Driving the Karma unfurls complex, mixed emotions; for all its slick, Speed Racer-meets-muscle car looks, a few rough spots remind you this is a beta version of future propulsion. In all-electric Stealth mode, Karma accelerates as silently as you’d expect, though there’s a subtle shudder produced at low speeds as the electric motor’s stator and rotor surfaces pass over each other, a quality inherent to the technology. As tempting as it is to milk Stealth mode for all its decibel-free deliciousness (save the artificially produced, pedestrian-repelling “Tron” sound, which was authored for Fisker by Hollywood sound designers), Sport is the likelier setting, with its longer range and fossil fuel-burning accelerative assistance. And that’s also where things get a bit less sexy, with the turbocharged four-banger firing up with a noticeable hum and occasionally disarming valve clatter. The latter, incidentally, is due to the engine’s state of tune; it was designed to start at 200 rpm in its GM application, but that was figure was boosted to 1,100 rpm here, which results in a few moments of valvetrain oil starvation during cold startups before the gooey stuff gets to the metal bits.
Acceleration becomes somewhat wheezy as the Karma climbs steep hills, with the engine working noticeably harder to get these 2.75 tons of car up to speed. This Fisker can certainly scoot along respectably, with sticky road holding and good body control, thanks partly to the battery’s low center of gravity. But there are also a few unpolished edges to the drivetrain’s power delivery that don’t live up to the car’s overall sense of aesthetic polish and finessed styling — small flies in the hundred thousand dollar ointment, but flies, no less.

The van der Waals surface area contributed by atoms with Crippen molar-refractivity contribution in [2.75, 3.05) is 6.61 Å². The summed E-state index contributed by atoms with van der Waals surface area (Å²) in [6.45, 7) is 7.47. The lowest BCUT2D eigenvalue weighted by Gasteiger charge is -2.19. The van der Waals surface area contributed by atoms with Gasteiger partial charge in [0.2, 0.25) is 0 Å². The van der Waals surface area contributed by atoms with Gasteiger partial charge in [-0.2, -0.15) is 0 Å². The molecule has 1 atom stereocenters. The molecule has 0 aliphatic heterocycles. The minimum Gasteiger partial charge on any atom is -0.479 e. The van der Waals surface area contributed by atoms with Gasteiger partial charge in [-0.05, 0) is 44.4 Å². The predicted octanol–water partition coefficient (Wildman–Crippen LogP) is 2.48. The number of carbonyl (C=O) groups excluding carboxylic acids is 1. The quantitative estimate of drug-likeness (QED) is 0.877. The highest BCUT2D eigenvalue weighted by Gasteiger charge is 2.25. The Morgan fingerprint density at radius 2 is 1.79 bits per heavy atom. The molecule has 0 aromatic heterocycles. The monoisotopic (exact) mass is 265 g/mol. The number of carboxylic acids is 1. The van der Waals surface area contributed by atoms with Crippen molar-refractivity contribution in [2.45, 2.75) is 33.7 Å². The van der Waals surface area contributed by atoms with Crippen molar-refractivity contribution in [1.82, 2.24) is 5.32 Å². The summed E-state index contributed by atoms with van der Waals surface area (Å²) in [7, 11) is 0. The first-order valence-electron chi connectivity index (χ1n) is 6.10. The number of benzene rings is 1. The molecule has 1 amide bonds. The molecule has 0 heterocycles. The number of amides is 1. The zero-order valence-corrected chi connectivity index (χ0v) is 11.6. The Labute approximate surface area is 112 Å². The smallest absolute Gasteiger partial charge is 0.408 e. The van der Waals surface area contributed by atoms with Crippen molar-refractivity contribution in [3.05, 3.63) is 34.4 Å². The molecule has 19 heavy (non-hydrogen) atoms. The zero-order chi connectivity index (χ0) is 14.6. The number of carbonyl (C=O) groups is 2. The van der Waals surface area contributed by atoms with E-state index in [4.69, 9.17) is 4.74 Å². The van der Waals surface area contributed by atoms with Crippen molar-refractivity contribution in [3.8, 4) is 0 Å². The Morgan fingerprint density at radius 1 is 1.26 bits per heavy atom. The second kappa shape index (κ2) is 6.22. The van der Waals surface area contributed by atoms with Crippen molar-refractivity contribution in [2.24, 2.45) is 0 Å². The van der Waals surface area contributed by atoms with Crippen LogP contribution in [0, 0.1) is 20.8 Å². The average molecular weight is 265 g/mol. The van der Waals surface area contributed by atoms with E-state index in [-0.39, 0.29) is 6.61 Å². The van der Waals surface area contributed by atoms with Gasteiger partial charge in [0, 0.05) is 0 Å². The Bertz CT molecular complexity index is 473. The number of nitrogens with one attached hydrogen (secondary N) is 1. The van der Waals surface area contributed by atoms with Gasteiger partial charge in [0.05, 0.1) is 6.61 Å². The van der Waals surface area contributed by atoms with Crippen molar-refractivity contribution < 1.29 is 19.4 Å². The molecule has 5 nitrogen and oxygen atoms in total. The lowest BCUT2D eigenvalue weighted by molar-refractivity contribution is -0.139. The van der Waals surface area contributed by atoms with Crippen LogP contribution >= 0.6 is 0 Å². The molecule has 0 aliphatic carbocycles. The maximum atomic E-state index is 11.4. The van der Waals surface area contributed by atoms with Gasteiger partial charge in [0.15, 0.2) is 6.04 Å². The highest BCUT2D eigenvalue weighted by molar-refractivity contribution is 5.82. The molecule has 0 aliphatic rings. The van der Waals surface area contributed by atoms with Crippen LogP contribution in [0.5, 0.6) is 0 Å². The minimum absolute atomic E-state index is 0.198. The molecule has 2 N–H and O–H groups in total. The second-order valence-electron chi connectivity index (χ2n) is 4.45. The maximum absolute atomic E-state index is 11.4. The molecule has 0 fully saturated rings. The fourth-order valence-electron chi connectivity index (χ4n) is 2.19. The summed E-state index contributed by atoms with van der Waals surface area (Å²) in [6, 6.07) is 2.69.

With 80 global dealerships set up and 2,000 cars already built, Fisker’s dream of forming a cutting edge car company from the ground up is an absolute reality, all of this despite governmental tussles and operatic criticism from the likes of Republican presidential hopeful Mitt Romney.
As with all things in the brave new world of eco-transpo, the Fisker Karma — in spite of its gorgeous design and novel execution — comes attached with a few pesky asterisks, the least of which is the possibility that it could go the way of the DeLorean, in that casual, Darwinian sort of manner. It would be a shame, really, a fate nobody outside of the most hardened ecological skeptics would wish upon this four-wheeled creation. After all, who doesn’t crave automotive utopia, even it’s tempered with a few imperfections and a prohibitive price tag?
Photos by Basem Wasef/get-gadget